Cover of EEG Studies in Animal Hypnosis

Dr. Richard Kunin was awarded an NIH Special Fellowship in Neurophysiology in 1962, which supported his research studies at Stanford University Medical School. The research involved EEG recordings from 12 stereotactically placed electrodes in major brain nuclei, including the hippocampus, now known to be essential for memory and learning and with intimate connections to emotions. This was the first published study in electrophysiology to identify the fact of hippocampal theta rhythm as "animal hypnosis." The actual source of the theta rhythm remains under study. This has implications on memory, learning, behavior and many aspects of mental illness, especially schizophrenia.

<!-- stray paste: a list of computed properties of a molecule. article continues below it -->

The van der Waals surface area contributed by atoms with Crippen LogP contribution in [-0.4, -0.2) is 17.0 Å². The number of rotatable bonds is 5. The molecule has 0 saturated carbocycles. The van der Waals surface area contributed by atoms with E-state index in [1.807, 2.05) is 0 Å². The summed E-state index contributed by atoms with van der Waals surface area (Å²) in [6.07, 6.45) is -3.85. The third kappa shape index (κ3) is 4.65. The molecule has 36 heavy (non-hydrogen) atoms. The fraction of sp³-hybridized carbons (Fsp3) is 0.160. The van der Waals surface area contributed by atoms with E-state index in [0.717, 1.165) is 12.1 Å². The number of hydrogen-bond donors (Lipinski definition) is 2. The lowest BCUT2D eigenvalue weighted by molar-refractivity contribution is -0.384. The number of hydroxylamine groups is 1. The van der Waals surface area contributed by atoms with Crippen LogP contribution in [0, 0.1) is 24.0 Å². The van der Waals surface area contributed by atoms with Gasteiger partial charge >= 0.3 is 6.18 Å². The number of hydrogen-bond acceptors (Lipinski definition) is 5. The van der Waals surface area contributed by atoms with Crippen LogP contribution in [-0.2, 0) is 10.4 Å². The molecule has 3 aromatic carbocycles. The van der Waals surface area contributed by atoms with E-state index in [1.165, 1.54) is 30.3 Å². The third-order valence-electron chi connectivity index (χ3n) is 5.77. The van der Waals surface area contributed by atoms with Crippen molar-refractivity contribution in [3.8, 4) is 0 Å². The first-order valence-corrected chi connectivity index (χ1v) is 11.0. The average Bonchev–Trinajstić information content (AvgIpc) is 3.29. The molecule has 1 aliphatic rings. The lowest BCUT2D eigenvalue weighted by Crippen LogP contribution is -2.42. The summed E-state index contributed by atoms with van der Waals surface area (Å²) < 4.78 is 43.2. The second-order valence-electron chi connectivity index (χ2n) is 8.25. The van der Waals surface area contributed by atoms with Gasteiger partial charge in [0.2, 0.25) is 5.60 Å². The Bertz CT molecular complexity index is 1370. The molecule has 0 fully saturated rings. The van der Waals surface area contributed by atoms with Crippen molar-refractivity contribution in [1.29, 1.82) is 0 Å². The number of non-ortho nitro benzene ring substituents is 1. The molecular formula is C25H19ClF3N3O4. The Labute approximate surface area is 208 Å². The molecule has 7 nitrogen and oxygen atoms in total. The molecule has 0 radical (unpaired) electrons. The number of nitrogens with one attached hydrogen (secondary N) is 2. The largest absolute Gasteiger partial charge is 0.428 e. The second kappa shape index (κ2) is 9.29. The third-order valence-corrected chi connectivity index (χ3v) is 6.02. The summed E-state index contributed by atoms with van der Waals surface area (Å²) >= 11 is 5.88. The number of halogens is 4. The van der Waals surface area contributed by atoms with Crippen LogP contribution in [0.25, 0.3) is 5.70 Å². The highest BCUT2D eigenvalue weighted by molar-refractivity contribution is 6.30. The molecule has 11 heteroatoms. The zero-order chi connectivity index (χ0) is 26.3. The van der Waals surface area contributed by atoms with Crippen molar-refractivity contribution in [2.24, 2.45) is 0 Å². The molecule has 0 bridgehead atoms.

Published in the American Journal of Clinical Hypnosis, volume IX, 4, 256-261, April 1967

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